A cruise to Alaska can be among the most memorable experiences of a lifetime. Perhaps
that is why selecting an itinerary is overwhelming for many passengers. With so much
to see in the 49th state, and with so little time to do so, narrowing down the options
can be a stressful part of the planning. How do you know if you are making the right
To assist passengers in their search for the best-fit Alaska cruise, I developed
the following list of questions to use as a guide or checklist when talking with
your travel agent.
1. Start with a basic question—what type of cruise vessel do you have in mind? There
are many choices, ranging from the large cruise ships of the mainstream lines to
smaller sightseeing vessels. The latter can reach Alaskan ports and inlets that the
large ships cannot while the larger ships offer more of the amenities that many cruisers
have come to expect.
2. What time of year can you go? Alaska cruise itineraries run, generally, from mid-May
to late September. Not surprisingly, there will be more families onboard during June
and July—so, if you are limited to that time frame, book early. The earlier in the
season you go, the greater your chances of seeing picturesque blocks of ice among
the glaciers. August is a good time to see the running of the salmon. Also note that
some itineraries are offered a few times during the season, which will influence
your travel dates.
Right: Mendenhall Glacier, Juneau, August 2008
3. How much time do you have for your travels? Alaska itineraries vary in length
from seven nights to more than 14 nights. The addition of a land tour (described
in the next section) can stretch this out to another three to at least ten nights.
And, don’t forget to leave a cushion of at least one full day in the embarkation
port in the event of airline delays.
4. Cruise only or land tour? These two terms are used frequently to describe, respectively,
a holiday that consists entirely of the cruise (and, perhaps the pre-cruise cushion
mentioned above) and one that combines the cruise with a guided, multi-day tour of
inland Alaska, British Columbia, or the Yukon. The land portion can last from several
days to a couple of weeks and may be selected before or after your cruise.
5. One way or round trip? A typical 7-night round-trip cruise takes you to Juneau,
Ketchikan, either Skagway or Sitka, and at least one glacial area. To experience
Anchorage or the Alaskan inland requires either a 7-night one-way cruise (either
northbound from Seattle or southbound from Seward) or a 14-night round-trip cruise.
You can also combine a northbound cruise and a southbound cruise for a round-trip,
although you will likely repeat ports in the process. Other than the ports of call,
another consideration is the cost and availability of flights, which is discussed
in the next section.
6. Ports of embarkation and debarkation. Round-trip Alaska cruises typically start
and end in either Vancouver or Seattle. One consideration is the ease of getting
to these ports. For example, Vancouver International Airport offers non-stop flights
to and from 24 cities in the U.S., versus 75 for Seattle-Tacoma International Airport.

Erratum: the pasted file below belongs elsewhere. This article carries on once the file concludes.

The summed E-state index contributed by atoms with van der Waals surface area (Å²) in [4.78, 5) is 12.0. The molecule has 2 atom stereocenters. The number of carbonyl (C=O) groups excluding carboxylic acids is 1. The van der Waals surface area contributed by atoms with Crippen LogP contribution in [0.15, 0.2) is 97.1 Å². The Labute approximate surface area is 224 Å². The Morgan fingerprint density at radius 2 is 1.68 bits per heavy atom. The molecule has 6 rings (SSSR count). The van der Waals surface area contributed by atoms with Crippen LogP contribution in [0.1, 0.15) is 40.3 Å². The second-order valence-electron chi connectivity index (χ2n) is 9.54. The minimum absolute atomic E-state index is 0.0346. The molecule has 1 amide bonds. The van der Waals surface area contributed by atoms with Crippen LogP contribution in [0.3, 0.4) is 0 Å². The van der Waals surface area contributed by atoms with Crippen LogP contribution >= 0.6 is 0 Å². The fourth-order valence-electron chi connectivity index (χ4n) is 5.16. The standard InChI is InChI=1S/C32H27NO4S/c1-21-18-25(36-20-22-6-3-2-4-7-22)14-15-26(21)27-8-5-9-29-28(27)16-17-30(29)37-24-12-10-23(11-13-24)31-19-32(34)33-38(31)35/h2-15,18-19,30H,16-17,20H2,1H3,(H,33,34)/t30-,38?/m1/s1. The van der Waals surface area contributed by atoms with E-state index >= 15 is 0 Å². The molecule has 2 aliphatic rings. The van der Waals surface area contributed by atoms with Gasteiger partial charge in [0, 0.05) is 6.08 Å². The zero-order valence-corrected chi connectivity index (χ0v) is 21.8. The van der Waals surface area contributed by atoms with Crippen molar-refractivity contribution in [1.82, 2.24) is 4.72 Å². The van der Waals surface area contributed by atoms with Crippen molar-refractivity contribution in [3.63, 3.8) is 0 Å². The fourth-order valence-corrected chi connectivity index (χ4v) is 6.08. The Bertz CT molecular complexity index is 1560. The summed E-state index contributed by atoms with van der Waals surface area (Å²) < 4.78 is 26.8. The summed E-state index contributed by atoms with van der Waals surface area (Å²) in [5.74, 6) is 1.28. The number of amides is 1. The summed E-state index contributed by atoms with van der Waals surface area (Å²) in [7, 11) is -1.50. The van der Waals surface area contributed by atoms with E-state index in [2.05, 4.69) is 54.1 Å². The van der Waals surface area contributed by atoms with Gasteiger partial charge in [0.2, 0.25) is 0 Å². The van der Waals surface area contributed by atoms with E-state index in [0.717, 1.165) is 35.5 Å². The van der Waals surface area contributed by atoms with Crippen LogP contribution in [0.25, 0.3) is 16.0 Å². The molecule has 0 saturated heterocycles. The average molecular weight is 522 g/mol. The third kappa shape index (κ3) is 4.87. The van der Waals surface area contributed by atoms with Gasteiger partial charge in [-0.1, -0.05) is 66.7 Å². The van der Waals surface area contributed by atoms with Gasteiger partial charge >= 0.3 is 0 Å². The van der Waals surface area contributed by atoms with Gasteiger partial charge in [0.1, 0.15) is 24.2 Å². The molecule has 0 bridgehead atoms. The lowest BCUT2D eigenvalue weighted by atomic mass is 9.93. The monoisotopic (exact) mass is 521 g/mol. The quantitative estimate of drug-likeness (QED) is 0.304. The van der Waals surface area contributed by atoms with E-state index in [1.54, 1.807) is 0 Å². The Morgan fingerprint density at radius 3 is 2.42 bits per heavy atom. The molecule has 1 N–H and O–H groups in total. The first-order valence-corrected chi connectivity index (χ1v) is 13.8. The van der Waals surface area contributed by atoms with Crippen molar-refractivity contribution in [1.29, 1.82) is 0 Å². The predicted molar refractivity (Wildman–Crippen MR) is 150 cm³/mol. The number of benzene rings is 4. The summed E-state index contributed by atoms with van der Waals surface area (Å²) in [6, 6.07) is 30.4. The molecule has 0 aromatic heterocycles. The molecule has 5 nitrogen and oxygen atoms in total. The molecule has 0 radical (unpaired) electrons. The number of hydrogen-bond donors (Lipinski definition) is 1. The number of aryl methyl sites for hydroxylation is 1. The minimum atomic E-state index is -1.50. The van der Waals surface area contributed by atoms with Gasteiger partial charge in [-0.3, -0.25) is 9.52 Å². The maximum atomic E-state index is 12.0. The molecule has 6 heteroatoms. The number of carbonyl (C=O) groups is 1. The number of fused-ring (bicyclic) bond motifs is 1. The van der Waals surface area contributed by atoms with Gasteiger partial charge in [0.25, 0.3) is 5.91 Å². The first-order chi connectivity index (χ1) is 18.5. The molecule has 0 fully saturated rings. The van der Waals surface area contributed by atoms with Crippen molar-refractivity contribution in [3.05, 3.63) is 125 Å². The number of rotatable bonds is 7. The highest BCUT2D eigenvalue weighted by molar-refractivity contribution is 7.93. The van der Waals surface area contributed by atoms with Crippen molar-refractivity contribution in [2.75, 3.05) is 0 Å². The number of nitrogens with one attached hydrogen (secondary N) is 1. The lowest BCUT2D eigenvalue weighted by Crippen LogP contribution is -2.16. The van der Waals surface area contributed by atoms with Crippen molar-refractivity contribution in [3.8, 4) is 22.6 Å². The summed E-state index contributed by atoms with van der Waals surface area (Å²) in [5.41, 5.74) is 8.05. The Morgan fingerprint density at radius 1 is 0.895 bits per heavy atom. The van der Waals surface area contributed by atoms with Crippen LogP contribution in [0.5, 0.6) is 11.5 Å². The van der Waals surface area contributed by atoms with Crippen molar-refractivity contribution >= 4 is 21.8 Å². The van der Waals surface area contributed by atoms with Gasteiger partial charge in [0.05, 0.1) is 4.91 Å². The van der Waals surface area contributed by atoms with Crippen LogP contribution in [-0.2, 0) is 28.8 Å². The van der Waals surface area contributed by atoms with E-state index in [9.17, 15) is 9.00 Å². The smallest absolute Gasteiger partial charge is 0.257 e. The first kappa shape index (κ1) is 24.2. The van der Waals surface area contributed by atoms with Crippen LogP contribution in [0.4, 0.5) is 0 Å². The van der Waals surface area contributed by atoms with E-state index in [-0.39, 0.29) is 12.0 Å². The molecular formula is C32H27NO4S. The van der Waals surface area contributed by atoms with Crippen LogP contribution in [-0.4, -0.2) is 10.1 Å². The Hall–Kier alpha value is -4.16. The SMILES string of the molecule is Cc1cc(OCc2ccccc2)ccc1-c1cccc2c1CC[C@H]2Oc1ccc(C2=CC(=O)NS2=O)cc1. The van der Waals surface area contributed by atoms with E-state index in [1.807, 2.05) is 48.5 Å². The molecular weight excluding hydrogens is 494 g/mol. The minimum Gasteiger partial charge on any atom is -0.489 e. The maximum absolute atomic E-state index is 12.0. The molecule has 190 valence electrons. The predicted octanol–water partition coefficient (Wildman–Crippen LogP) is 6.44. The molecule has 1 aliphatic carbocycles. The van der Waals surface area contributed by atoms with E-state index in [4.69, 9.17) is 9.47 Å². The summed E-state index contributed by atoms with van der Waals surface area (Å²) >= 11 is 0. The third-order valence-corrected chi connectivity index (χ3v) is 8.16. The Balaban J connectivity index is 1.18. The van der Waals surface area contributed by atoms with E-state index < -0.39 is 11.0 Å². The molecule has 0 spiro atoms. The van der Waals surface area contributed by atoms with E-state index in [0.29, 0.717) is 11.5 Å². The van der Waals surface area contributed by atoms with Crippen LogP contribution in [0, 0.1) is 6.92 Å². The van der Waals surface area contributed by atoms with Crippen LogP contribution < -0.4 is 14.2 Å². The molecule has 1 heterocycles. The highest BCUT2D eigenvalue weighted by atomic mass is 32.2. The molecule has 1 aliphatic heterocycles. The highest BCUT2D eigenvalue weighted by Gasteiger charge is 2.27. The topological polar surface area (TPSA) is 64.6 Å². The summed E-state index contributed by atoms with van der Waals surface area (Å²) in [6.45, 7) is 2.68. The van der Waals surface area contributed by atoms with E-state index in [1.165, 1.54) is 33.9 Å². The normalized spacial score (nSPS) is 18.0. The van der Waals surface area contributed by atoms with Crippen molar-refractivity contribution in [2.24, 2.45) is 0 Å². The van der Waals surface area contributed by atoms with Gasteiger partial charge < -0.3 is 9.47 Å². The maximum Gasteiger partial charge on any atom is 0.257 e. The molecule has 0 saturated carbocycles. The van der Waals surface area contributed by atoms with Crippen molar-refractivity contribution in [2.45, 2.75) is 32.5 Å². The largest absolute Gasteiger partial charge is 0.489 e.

Yet, cruises from Vancouver are far more likely to transit the Inside Passage in
both Canada and the U.S. while geography limits those from Seattle to the U.S. portion.
One-way cruises will either start or end in Seward and a transfer to Anchorage will
be needed to fly in or out.
Above left: Steam Clock, Vancouver
Above right: Space Needle, Seattle
7. Are there any must-see destinations for you? While the first image that comes
to mind when thinking about Alaska cruising is likely a glacier, there are many additional
sights to see and adventures to experience. If you’d like to visit the Yukon, look
for a ship that calls on Skagway (and that offers such a tour). Nature lovers might
seek out Ketchikan for its rain forest and the serene Misty Fjord. History or architecture
buffs might enjoy the Russian-influenced city of Sitka. As for the glaciers, not
all are available on every cruise. For example, College Fjord’s proximity to Seward
means it is an option only on cruises that go that far north.
Above left: Johns Hopkins Glacier, Glacier Bay
Above right: Emerald Lake, British Columbia, en route to the Yukon
8. How much time will you have in each port, and at what time of day? Longer port
calls give you the opportunity to make more than one excursion or to venture deeper
into the interior. For example, the White Pass Railroad & Yukon Adventure tour from
Skagway requires approximately eight hours, so a long port stay is necessary. And,
due to the Passenger Services Act, cruises that begin or end in Seattle or San Francisco
need to make a stop in a Canadian port of call. Victoria, British Columbia is often
used for this purpose, and calls there can be as few as four hours.
9. In addition to the cost of the cruise and transportation to the ship, what is
your budget for shore excursions? Sightseeing in Alaska can be expensive, ranging
from less than $50 per person for a highlights tour by bus to more than $300 per
person for helicopter or floatplane excursions. Still, a balance is possible as many
sites are a reasonable distance from the ship or tender dock, including Creek Street
in Ketchikan and pretty much everything in Sitka.
10. Don’t forget about the ship! While the main draw of Alaska is the itinerary,
selecting the right cruise line and ship can make the trip more enjoyable. This pertains
to everything from the behemoths to the small cruising vessels. The usual considerations
apply, such as the cabin types, dress code, dining options, size of ship, adventure
levels of shore excursions, onboard entertainment, and the demographics of your party.
Still, don’t feel bound by a favorite cruise line—it might not offer the itinerary
you want, and there may be plenty of similarities between the mainstream cruise lines.
This article was originally published by the author on Examiner.com.